Visit Ranthambore National Park to view some of the world's last remaining wild Bengal tigers
Boulder, CO. April 30, 2018:
The world’s leader in sustainable nature travel, Natural Habitat Adventures introduces a NEW 7-day tiger-intensive expedition, India Tiger Quest
, offering the rare opportunity to see Bengal tigers in their natural habitat along with other remarkable wildlife of India.
Visit one of India’s premier places to see some of the world's last remaining wild Bengal tigers: Ranthambore National Park. Led by India's top naturalist guides, travel at the optimal time of year for sightings, when temperatures are getting hot but monsoon rains are still weeks away, drawing wildlife into the open to drink at shrinking waterholes. Search for tigers on morning and afternoon drives through the deciduous jungle, keeping a lookout for other jungle wildlife, too: sloth bear, leopard, sambar, chital, palm civet, langur monkeys, pythons and more. With 11 guests total–and just four per safari vehicle–everyone gets a "window" seat in open-sided 4x4s.
Departures are offered throughout 2019 and 2020. The per-person double rates start at $6795 ($1275 single supplement). Included are all activities, accommodations, train from Ranthambore to Delhi, airport transfers, most meals, guiding by professional naturalist Expedition Leaders, most gratuities, all permits, taxes and service charges.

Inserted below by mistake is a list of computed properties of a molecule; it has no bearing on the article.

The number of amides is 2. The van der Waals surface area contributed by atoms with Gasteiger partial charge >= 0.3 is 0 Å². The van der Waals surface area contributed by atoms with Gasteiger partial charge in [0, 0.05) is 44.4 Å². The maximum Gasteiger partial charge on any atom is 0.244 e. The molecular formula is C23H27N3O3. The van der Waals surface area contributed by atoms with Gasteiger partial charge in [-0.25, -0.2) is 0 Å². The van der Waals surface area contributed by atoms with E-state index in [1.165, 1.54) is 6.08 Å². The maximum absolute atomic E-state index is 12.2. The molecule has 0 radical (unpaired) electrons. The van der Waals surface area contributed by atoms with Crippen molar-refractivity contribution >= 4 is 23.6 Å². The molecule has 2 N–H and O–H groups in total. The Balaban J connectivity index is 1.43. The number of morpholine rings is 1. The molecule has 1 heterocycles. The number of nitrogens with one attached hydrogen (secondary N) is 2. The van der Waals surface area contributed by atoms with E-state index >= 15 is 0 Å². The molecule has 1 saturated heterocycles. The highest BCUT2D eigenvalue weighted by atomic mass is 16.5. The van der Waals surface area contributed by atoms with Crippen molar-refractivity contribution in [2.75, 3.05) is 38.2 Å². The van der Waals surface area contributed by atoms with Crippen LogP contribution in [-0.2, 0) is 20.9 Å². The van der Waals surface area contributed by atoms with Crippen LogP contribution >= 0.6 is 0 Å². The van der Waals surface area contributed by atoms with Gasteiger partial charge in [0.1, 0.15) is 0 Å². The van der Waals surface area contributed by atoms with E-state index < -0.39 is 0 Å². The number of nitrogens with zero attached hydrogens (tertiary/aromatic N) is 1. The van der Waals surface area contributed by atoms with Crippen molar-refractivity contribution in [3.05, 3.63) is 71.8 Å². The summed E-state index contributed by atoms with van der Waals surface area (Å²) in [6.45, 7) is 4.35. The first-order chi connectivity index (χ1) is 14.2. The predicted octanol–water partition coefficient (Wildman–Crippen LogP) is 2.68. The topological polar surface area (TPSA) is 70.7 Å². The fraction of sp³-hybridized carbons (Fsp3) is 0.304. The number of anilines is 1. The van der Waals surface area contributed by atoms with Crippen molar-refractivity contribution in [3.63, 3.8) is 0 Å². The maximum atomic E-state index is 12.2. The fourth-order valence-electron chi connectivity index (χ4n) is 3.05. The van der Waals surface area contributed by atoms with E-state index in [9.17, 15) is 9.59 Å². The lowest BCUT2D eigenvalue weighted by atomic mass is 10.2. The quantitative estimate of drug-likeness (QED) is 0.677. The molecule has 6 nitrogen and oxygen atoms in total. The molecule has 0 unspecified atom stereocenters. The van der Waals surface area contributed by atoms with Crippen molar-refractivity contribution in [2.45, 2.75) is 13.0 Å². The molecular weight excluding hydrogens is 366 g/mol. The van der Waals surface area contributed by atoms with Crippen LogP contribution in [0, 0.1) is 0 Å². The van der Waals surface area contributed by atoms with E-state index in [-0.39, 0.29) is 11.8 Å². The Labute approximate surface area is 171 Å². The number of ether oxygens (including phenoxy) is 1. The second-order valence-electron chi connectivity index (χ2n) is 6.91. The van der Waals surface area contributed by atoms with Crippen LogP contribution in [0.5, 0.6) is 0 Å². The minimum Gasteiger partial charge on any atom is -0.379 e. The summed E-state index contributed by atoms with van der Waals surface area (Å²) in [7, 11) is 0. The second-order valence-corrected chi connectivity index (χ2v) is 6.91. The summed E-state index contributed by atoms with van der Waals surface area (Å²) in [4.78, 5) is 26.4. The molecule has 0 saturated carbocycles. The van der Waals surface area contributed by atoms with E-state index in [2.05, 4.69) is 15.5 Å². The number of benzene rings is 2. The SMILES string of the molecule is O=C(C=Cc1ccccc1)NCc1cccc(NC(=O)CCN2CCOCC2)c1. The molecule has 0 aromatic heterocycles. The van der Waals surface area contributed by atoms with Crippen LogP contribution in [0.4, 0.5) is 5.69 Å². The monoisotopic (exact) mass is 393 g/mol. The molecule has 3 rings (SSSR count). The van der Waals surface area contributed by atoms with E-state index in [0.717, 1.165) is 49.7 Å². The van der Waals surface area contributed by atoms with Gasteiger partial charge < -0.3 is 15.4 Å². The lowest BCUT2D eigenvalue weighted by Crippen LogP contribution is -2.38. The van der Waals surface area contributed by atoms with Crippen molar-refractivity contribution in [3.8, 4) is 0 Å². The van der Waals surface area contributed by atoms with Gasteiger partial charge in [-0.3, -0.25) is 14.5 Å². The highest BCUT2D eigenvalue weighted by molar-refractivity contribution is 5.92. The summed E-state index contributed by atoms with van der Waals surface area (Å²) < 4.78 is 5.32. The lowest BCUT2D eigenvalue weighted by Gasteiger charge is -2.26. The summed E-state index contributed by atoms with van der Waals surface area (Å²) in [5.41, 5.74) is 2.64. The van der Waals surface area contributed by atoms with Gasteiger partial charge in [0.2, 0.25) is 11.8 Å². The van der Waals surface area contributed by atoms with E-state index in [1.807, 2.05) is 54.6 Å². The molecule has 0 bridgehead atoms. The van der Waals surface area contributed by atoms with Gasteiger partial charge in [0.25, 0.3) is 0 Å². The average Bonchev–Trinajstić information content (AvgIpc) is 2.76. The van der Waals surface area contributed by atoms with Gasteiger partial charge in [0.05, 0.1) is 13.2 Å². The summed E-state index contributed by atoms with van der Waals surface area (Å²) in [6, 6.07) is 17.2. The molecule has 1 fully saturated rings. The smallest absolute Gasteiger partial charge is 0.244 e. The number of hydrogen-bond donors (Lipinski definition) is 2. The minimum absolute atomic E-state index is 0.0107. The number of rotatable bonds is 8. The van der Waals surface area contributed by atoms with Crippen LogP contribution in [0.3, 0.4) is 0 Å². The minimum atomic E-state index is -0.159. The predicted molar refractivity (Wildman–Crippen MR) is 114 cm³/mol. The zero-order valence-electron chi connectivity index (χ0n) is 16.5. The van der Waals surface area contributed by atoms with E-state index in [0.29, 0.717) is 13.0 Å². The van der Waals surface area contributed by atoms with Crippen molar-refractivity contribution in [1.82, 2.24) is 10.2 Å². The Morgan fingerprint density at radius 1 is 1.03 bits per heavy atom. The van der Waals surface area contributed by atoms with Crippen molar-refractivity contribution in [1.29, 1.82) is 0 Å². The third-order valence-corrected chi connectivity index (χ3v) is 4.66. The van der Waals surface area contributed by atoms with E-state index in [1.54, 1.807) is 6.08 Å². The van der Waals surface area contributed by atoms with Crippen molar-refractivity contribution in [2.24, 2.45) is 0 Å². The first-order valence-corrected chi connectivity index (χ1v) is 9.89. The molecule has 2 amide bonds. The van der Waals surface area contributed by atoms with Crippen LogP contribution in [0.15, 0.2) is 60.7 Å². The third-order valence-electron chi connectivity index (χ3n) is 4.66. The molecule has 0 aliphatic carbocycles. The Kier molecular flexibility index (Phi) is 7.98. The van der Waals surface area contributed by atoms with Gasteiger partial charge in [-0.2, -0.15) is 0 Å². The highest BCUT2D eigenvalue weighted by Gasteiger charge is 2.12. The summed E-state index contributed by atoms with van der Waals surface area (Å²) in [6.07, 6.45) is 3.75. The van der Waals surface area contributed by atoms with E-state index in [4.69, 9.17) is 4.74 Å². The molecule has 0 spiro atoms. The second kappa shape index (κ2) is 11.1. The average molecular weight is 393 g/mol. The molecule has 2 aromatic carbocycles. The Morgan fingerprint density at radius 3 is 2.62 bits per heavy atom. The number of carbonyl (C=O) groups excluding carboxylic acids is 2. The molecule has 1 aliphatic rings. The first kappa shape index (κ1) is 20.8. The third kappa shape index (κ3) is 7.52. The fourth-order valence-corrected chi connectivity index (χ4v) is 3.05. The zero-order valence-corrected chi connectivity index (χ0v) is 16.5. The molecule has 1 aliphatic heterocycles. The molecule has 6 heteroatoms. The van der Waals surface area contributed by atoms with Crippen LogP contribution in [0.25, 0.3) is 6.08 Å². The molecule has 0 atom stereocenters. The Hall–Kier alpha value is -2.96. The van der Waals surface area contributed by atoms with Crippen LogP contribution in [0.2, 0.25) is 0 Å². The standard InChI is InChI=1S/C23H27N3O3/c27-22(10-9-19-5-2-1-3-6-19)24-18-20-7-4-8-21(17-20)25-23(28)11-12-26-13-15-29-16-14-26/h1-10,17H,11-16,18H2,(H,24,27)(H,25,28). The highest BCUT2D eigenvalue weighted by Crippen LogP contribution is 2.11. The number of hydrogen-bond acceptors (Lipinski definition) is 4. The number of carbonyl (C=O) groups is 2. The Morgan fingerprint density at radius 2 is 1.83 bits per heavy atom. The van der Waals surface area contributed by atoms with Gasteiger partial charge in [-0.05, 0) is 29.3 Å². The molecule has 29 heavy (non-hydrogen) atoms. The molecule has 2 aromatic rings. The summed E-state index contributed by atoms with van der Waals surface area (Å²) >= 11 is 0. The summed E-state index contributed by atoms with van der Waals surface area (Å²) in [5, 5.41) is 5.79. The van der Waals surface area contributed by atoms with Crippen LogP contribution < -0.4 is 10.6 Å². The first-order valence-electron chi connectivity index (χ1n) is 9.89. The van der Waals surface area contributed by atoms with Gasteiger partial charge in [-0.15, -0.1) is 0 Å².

Helping India's Tiger Numbers:
After years of plummeting tiger numbers, India charted a 30 percent rise in its quadrennial tiger census in 2014, compared to 2010. Conservation groups attribute some of that growth to sustainable ecotourism. The economic impact of visitors to India's tiger reserves benefits the communities in proximity, providing jobs and offering local people an incentive to protect the wildlife with which they share the land. Given that India is home to 70 percent of the world's remaining wild tigers, and India is the only country currently seeing a rise in tiger numbers, the presence of wildlife tourism here is integral to that continued conservation success.